In late July 1789 the conservative newspaper L’Ami du Roi (‘Friend of the King’) reported on how bread shortages precipitated the unrest of July 14th:
“The nearer July 14th came, the greater became the shortage of food. The crowd, besieging every baker’s shop, received a parsimonious distribution of bread, always with warnings about possible shortages next day. Fears were redoubled by the complaints of people who had spent the whole day waiting at the baker’s door without receiving anything.
There was frequent bloodshed; food was snatched from the hand as people came to blows; workshops were deserted; workmen and craftsmen wasted their time in quarreling, in trying to get hold of even small amounts of food and, by losing working time in queuing, found themselves unable to pay for the next day’s supply.
This bread, moreover, seized with such effort, was far from being of good quality. It was generally blackish, earthy and sour. Swallowing it scratched the throat, and digesting it caused stomach pains. At the Ecole Militaire and other grain stores I saw flour of terrible quality, disgusting smelling yellow mounds which produced such rock-hard lumps of bread that it could only be divided up with the use of an axe.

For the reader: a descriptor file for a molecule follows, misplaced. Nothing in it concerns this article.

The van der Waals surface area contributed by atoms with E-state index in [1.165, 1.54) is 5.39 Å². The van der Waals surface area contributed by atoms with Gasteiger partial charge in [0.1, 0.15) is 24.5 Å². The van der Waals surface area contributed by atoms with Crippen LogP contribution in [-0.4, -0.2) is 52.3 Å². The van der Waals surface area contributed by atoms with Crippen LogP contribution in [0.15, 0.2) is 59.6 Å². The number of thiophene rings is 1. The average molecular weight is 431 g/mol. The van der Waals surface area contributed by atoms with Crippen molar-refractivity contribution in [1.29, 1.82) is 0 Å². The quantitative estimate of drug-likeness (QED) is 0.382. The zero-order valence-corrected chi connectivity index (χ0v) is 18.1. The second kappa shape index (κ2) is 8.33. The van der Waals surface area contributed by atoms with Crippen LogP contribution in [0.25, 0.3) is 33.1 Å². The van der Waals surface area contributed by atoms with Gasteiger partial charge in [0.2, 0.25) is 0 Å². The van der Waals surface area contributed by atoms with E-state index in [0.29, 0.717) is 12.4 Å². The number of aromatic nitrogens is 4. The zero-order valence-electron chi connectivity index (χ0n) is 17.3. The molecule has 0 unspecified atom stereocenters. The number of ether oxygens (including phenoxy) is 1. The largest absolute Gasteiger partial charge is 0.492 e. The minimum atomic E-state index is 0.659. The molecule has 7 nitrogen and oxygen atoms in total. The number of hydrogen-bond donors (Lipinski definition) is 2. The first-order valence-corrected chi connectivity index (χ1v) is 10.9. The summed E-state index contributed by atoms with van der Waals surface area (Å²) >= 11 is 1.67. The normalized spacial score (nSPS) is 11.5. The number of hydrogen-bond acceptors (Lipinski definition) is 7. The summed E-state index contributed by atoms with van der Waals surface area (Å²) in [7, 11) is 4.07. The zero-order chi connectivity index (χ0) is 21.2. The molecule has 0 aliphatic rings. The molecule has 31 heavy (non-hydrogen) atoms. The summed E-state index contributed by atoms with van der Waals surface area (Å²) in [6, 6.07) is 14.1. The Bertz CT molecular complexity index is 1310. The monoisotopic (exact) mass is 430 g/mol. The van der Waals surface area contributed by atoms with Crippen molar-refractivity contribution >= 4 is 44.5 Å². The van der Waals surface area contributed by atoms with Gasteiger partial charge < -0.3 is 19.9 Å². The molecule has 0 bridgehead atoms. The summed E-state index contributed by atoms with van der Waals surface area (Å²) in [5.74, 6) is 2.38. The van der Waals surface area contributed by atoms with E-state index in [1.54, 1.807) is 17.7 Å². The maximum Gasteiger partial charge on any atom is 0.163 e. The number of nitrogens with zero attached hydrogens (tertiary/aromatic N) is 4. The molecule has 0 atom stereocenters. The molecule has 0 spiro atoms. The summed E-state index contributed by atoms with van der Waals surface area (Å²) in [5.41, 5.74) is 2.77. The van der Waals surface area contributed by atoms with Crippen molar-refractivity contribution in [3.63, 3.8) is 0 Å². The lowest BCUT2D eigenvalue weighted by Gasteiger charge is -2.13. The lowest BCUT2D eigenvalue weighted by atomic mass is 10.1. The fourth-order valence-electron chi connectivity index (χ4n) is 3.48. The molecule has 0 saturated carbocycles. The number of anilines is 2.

As for myself, discouraged by my lack of success in obtaining this unappetising bread, and disgusted at the bread available even in hostelries, I completely gave up this item of food. In the evening I went to the Caveau cafe, where fortunately they had thought to keep for me two of the small bread rolls known as flutes. This was the only bread I had eaten for a whole week.
As I was forced at the height of the shortage to go to Versailles for a short visit, I was curious to see what sort of bread was being eaten at court, or served at the ministers’ and deputies’ tables. Nowhere could I find even rye bread. Everywhere I saw only beautiful bread, of the finest and most delicate quality. It was served in great abundance and delivered by the bakers themselves.”